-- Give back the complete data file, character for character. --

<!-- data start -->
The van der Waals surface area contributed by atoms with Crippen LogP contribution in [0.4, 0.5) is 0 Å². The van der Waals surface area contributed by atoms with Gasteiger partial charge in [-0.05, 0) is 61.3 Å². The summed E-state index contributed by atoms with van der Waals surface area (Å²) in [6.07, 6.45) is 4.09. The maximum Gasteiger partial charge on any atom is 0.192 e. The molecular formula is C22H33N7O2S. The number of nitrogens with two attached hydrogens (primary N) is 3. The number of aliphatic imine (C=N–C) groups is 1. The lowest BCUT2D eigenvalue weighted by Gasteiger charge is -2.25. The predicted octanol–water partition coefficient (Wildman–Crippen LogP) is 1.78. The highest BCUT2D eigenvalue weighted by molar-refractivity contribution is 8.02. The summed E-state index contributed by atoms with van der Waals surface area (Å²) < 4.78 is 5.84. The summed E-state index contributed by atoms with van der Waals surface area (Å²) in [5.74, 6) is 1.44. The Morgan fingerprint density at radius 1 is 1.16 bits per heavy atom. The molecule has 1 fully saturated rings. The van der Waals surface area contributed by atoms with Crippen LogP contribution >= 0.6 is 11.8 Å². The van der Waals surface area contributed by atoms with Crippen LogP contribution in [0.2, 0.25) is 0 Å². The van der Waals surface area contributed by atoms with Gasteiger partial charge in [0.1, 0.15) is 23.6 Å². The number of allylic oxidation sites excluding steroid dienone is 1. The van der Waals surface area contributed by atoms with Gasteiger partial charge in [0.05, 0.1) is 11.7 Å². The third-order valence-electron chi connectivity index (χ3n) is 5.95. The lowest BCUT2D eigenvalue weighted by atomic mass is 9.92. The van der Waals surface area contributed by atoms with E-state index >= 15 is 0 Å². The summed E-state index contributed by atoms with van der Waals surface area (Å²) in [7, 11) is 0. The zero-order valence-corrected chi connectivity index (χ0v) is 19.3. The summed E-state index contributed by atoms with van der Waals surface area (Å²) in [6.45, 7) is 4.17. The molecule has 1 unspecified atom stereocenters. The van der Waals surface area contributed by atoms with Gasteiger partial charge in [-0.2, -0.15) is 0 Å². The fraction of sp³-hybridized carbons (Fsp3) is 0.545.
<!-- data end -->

The van der Waals surface area contributed by atoms with Crippen LogP contribution in [0.4, 0.5) is 0 Å². The van der Waals surface area contributed by atoms with Gasteiger partial charge in [-0.05, 0) is 61.3 Å². The summed E-state index contributed by atoms with van der Waals surface area (Å²) in [6.07, 6.45) is 4.09. The maximum Gasteiger partial charge on any atom is 0.192 e. The molecular formula is C22H33N7O2S. The number of nitrogens with two attached hydrogens (primary N) is 3. The number of aliphatic imine (C=N–C) groups is 1. The lowest BCUT2D eigenvalue weighted by Gasteiger charge is -2.25. The predicted octanol–water partition coefficient (Wildman–Crippen LogP) is 1.78. The highest BCUT2D eigenvalue weighted by molar-refractivity contribution is 8.02. The summed E-state index contributed by atoms with van der Waals surface area (Å²) < 4.78 is 5.84. The summed E-state index contributed by atoms with van der Waals surface area (Å²) in [5.74, 6) is 1.44. The Morgan fingerprint density at radius 1 is 1.16 bits per heavy atom. The molecule has 1 fully saturated rings. The van der Waals surface area contributed by atoms with Crippen LogP contribution >= 0.6 is 11.8 Å². The van der Waals surface area contributed by atoms with Crippen LogP contribution in [0.2, 0.25) is 0 Å². The van der Waals surface area contributed by atoms with Gasteiger partial charge in [0.1, 0.15) is 23.6 Å². The number of allylic oxidation sites excluding steroid dienone is 1. The van der Waals surface area contributed by atoms with Gasteiger partial charge in [0.05, 0.1) is 11.7 Å². The third-order valence-electron chi connectivity index (χ3n) is 5.95. The lowest BCUT2D eigenvalue weighted by atomic mass is 9.92. The van der Waals surface area contributed by atoms with E-state index >= 15 is 0 Å². The summed E-state index contributed by atoms with van der Waals surface area (Å²) in [7, 11) is 0. The zero-order valence-corrected chi connectivity index (χ0v) is 19.3. The summed E-state index contributed by atoms with van der Waals surface area (Å²) in [6.45, 7) is 4.17. The molecule has 1 unspecified atom stereocenters. The van der Waals surface area contributed by atoms with Gasteiger partial charge in [-0.2, -0.15) is 0 Å². The fraction of sp³-hybridized carbons (Fsp3) is 0.545.